In this week’s roundup, meet eight leading women in the field of artificial intelligence (AI), and a professor that is building an advanced machine learning (ML) system that understands and renders production processes and conditions as they happen. Learn how ML is being used to identify “superhard” materials more efficiently. Understand why managers should learn artificial intelligence and ML skills. And finally, create a festive Christmas song with a little help from ML.
By Rob Toews, contributing writer for Forbes.com
It’s no secret that the AI field is male-dominated, with only 12% of researchers being female. And this is a problem. AI is reshaping many aspects of our lives. Yet, it is being built by a group that does not fully represent the society that will be transformed. This article highlights several brilliant women at the forefront of AI today.
by University of Houston, featured on ScientificDaily.com
Superhard materials are in high demand for applications like energy production and aerospace. However, finding new materials has been difficult due to the trial and error nature of the process. Researchers have developed a machine learning model that can more accurately predict the hardness of new materials. This allows compounds suitable for use in a variety of applications to be found much more easily.
By Nancy Luedke, contributing writer for Today.TAMU.edu
An ML algorithm and an engineer can both scientifically predict if something will happen—like whether or not a bridge will collapse. The engineers can then explain why it will happen, but the ML algorithm cannot. A Texas A&M researcher is hoping to change this. Professor Akhil Datta-Gupta is participating in a multi-university and national laboratory project to create an advanced system that understands and renders production processes and conditions as they happen.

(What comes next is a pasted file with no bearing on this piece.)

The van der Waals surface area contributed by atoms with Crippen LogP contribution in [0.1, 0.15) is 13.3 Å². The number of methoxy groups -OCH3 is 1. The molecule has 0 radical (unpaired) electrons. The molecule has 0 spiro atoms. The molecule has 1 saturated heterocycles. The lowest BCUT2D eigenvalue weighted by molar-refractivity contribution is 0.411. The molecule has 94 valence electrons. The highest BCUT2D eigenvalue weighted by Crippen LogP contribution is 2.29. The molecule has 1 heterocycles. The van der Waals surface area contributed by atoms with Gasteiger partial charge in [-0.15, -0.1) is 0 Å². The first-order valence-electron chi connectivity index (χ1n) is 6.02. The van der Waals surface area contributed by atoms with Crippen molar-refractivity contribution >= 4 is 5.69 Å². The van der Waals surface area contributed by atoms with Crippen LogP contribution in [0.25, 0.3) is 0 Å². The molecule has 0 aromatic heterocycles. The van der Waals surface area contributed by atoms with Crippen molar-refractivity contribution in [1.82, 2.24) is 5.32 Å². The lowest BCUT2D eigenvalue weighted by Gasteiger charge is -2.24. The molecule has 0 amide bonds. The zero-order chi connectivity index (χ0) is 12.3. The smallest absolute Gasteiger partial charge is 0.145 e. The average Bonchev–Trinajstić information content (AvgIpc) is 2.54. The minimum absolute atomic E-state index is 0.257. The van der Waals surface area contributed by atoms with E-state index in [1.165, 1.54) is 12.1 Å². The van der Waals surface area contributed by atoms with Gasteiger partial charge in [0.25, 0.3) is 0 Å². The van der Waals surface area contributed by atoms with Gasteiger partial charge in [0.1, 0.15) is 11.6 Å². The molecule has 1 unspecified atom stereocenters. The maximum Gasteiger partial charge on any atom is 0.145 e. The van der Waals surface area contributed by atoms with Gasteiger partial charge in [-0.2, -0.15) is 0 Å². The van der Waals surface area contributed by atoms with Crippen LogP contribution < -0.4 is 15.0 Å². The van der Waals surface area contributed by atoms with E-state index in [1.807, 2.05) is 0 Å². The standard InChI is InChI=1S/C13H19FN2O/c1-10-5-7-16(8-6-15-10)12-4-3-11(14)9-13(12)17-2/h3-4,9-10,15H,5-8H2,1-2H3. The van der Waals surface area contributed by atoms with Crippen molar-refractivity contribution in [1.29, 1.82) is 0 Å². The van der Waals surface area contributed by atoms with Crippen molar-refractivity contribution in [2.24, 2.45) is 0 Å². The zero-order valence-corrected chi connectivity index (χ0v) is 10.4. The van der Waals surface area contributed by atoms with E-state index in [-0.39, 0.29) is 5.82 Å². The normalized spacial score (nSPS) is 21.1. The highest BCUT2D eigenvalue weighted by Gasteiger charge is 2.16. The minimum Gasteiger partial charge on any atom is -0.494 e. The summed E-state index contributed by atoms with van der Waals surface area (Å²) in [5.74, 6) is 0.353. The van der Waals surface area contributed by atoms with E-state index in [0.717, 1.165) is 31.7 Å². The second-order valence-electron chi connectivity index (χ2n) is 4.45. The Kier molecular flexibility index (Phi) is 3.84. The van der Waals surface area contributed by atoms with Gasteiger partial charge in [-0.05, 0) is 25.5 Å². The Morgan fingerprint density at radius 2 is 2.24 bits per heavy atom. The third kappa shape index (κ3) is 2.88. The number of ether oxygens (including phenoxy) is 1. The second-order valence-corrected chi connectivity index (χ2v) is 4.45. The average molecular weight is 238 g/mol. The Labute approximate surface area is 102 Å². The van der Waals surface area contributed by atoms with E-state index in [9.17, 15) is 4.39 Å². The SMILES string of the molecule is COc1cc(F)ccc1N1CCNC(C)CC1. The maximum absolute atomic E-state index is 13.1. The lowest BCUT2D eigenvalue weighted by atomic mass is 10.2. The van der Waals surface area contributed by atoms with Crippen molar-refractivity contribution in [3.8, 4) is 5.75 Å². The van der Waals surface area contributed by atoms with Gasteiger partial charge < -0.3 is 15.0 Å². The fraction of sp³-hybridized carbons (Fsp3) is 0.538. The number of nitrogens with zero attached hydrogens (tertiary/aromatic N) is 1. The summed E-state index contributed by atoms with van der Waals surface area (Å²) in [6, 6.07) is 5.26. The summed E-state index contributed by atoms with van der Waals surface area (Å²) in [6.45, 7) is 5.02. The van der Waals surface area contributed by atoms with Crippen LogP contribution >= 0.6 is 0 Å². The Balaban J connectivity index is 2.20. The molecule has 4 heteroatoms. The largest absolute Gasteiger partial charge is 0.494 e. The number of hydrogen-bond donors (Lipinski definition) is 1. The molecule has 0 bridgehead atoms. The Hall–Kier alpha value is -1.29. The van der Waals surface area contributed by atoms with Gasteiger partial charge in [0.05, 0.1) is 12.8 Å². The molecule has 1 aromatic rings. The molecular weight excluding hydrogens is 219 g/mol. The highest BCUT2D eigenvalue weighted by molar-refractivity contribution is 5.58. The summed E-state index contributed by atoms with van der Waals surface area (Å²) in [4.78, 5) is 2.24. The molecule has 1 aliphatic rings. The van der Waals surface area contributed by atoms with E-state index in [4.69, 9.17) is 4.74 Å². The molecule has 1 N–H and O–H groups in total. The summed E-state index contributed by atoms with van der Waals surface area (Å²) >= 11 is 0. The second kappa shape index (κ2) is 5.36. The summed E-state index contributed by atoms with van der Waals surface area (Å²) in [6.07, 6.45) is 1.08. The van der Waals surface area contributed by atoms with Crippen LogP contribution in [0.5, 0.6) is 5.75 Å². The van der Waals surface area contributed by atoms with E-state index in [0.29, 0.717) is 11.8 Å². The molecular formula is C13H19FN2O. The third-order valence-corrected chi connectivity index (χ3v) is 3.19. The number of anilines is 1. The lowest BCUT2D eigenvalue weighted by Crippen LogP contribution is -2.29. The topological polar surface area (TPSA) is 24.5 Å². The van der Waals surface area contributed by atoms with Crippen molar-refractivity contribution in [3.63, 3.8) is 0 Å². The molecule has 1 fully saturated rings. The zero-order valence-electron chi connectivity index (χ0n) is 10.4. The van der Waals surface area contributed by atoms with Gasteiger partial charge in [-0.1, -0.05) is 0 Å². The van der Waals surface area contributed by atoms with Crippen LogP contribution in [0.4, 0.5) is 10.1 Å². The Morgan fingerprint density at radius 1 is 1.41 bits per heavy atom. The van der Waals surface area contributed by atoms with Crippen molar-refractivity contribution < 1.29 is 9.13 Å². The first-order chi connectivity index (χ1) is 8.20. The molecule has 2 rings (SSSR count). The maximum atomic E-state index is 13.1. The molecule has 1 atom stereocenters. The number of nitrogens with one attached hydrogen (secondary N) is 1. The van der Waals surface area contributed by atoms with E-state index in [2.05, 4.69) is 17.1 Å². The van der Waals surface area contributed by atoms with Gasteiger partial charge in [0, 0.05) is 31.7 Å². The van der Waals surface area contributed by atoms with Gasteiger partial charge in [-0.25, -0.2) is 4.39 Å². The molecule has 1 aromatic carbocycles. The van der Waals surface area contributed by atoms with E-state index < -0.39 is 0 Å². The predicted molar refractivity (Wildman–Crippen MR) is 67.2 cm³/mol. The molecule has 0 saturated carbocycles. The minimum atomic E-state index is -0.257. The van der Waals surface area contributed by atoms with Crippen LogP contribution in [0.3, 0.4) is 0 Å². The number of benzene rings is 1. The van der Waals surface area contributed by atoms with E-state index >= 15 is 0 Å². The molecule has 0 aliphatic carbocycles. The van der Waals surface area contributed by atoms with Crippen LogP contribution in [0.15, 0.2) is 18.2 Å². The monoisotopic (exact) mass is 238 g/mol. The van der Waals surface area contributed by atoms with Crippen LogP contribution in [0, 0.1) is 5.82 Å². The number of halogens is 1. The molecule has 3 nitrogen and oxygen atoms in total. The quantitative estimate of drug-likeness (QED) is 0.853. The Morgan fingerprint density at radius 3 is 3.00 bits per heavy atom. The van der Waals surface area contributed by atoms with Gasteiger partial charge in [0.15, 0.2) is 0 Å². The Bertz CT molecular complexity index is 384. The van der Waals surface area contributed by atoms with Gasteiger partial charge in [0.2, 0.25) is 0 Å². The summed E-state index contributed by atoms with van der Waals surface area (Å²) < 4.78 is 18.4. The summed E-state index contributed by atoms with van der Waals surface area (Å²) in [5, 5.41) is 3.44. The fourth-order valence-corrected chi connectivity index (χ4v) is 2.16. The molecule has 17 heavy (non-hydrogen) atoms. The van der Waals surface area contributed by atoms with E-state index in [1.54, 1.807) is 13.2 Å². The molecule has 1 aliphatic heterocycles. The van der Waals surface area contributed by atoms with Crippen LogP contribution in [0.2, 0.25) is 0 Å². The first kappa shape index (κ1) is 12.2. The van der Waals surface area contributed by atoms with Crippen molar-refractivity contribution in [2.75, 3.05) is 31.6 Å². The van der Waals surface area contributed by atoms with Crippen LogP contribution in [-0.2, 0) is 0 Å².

Create A Festive Song With A Little Help From Machine Learning Using ‘Blob Opera’ Just Released By Google
By Tanushree Shenwai, contributing writer for Marktechpost.com
In a festive and lighthearted application of machine learning, Google’s Blob Opera allows users to compose operatic Christmas songs that are sung by four on-screen colorful blob creatures. Users can program the singing blobs by dragging sliders for each blob for different parts of the score. The machine learning model then puts them together, making a harmonical composition performed by the blobs.
By Nick Kolakowski, contributing writer for Insights.Dice.com
Many might think that AI and ML applications live only in the domains of software developers and engineers. Not so. These skills are becoming increasingly important to everyone—including managers. AI tools can help automate tedious administrative work, offer insights from complex datasets, and help with internal-facing management tasks like handling employee questions. This frees up managers’ time to allow for greater focus on high-level tasks.
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